Obviously a bomb at location 1 or 2 wouldn't have taken Byrne over the barrier - wrong direction. If we assume this really happened, the bomb must have been placed in his back, somewhere near location 3. But this has not been claimed by anyone, and there's no evidence at all for location 3 being the epicenter.

Byrne's statements are puzzling, and the prosecution should take that into regard if it intends to summon him as a witness against Tsarnaev.

Disclaimer: I don't accuse any of the persons mentioned in this article of intentionally and voluntarily saying the untruth.

Appendix - the statements of Jarrod Clowery and Steve Byrne

“Before I could finish saying, ‘Get your ass in the street,’ boom!” Clowery recalls.

He was blown into Boylston Street by the blast and opened his eyes to a scene of unspeakable carnage. A few feet away, a small boy lay dead. The street was awash in blood, littered with body parts. Costello was tangled in a barricade, his shirt and pants partially burned away.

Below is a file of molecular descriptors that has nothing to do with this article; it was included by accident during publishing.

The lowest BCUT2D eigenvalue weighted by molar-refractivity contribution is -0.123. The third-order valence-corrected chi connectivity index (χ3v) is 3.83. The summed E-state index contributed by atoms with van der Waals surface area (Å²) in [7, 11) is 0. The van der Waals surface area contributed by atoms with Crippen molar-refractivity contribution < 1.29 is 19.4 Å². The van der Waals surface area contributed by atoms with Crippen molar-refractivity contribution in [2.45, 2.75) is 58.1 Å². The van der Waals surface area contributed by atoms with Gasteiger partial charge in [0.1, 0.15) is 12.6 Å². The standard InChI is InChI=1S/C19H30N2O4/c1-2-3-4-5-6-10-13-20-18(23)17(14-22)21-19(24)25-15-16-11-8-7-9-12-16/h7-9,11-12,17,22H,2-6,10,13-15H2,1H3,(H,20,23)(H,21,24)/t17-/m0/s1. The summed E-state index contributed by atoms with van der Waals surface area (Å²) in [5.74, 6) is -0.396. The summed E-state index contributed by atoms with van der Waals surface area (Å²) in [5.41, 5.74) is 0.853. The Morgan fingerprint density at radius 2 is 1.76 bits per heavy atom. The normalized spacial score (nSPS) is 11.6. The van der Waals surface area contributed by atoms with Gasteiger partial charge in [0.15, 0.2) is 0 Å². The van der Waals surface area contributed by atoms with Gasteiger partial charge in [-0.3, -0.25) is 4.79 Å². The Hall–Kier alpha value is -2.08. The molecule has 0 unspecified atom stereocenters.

“I actually thought to myself, ‘Are these my last breaths?’ ” Costello recalls. “From head to toe, I was like on fire.” He got up and started to make his way down Boylston Street, his shirt smoldering, asking for help. No one came to his aid in those first few moments. He sat on the curb and pulled two nails from his abdomen.

Chain-smoking on a bench beside the Mystic River outside Spaulding, Clowery could be any guy in long, dark sweatpants and a light sweatshirt, until he rolls up his sleeve to show what looks like a small field of blackheads on the underside of his left wrist. It is actually debris — wood, plastic, dirt and other detritus blasted into his arm by the bomb. The nastiest wound is from a hot nail that entered his skin lengthwise. Sometimes Clowery uses tweezers to pull out tiny bits. Surgeons have removed denim from his thigh.